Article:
The sequence of spaces in the ducal apartment is clearly described in the construction accounts. The first room is the grant chambre, a reception room with restricted access, and is directly accessible from the great hall. The next room is the chambre, or the room where the duke usually slept and received higher ranking individuals of the court. The last room of the ducal apartment is the retrait, or withdrawing chamber. This was only accessible upon the duke’s express invitation, and on occasion also served as sleeping room. In Bruges, the duke actually had two rooms that were called ‘retraits’ at his disposal. Both, it seems, were situated in the tower, a remnant of the 14th-century residence. The construction accounts mention a large retrait (20 × 30 ft) and a small retrait (16 × 10 ft) (ARAB RK 27393, f. 3r). They are both situated on approximately the same level, so that the shape of the tower can be determined. Above the big retrait is a vertical succession of rooms — including a cabinet, library and study — all of which belonged to the ducal apartment and were connected with one another through a spiral staircase (Figures 15 and 16). The smallest part of the tower was originally only two storeys high. However, the tower is extended in order to get a representative construction. On the north side of the tower — adjacent to the apartment of the duke —was a small gallery that led to a latrine, or toilet. This is, sometimes confusingly, also referred to as a retrait in the construction accounts (ARAB RK 27393, f. 3r).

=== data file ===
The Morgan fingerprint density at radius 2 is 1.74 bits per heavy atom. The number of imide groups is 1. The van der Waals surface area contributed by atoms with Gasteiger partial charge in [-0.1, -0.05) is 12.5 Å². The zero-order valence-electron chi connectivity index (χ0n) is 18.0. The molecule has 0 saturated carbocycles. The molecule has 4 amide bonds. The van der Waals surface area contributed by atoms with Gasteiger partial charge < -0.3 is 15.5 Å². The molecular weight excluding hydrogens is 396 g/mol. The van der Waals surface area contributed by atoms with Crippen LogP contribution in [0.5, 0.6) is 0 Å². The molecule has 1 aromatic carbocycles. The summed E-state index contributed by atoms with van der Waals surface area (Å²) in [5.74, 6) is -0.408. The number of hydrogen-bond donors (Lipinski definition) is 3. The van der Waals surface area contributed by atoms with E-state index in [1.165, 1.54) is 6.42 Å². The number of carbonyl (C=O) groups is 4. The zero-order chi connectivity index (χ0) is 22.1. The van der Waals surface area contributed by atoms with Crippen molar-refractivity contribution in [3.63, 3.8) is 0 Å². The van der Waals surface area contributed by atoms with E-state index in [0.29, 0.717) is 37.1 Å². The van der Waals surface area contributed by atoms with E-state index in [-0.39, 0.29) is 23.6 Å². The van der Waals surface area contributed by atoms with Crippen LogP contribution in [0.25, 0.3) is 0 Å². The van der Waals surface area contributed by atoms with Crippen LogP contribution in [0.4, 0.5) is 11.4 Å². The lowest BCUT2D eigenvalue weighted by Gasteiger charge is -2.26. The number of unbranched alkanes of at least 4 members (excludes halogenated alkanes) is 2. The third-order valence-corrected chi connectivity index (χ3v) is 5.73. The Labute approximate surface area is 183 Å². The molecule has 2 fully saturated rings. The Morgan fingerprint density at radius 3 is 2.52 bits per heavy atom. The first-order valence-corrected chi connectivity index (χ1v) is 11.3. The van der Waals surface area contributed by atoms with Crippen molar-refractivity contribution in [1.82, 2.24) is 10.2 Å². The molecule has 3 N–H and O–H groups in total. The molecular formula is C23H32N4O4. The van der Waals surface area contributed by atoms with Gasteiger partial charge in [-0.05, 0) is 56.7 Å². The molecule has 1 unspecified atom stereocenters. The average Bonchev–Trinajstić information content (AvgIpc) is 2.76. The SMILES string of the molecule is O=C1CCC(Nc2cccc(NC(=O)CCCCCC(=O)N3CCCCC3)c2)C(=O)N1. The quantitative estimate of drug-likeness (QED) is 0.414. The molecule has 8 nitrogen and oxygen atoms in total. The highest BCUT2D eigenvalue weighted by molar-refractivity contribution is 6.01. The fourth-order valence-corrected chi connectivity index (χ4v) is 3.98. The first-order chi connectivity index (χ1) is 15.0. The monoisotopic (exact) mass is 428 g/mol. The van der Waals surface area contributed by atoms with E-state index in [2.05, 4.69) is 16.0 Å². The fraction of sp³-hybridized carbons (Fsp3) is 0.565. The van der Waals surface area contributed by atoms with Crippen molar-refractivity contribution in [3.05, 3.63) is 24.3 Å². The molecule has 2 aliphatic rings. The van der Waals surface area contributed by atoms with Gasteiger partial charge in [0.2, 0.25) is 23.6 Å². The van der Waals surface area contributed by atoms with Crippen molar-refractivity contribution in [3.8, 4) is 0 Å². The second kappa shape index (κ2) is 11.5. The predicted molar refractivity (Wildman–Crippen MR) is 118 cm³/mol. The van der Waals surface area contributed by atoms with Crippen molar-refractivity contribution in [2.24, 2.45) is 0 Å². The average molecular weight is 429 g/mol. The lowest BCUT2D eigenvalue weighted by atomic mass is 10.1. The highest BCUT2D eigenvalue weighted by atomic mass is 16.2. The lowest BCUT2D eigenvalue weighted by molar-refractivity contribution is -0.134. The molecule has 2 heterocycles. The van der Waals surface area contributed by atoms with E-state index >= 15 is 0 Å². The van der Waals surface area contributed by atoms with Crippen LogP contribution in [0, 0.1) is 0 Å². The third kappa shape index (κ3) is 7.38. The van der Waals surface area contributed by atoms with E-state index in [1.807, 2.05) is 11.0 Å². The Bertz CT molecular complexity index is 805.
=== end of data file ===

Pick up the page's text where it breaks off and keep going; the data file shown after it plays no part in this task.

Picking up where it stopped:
The floors above the ducal apartment were probably meant for the courtly household. They could be reached through the turning, square-plan staircase attached to the garden façade, as shown by Gerards. On top of this stairwell there was an additional chamber, accessible via a small spiral staircase. It is possible that this room also served as private retrait to the duke. The floors between the different storeys had two layers of planks with clay and loam in between for acoustic insulation. In addition, the clay filling would have prevented mice from nesting in the cavity between the two floors (ARAB RK 27393, f. 9r). Like the walls, the ceiling was plastered between the main supporting beams.
The L-shaped tower was provided with a machicoulis at the top, a defence mechanism of oriental origin, composed of a cantilevered construction supported by arches between profiled buttresses. The floor of this cantilever has openings through which projectiles or boiling oil can be thrown on oncoming attackers (Haslinghuis, Janse 2005: 326). This fortification was finished with a flat roof with black and white crenels. On top of the flat roof was a little tower with a roof with a panoramic view over the city of Bruges. The construction accounts also mention a stair tower topped by a flat roof with a doorluchtige borstweere (ARAB RK 27393 f. 3r), or ‘perforated parapet’. A smaller staircase tower next to the larger one connected the main roof with this belvedere (Figure 17).19 However, Sanderus shows a gable roof with a small tower rising above it. Since he ordered his perspective of the Prince’s Court almost 200 years after the period under review, after the property had been sold, we can conclude that the terrace had been covered over in the meantime.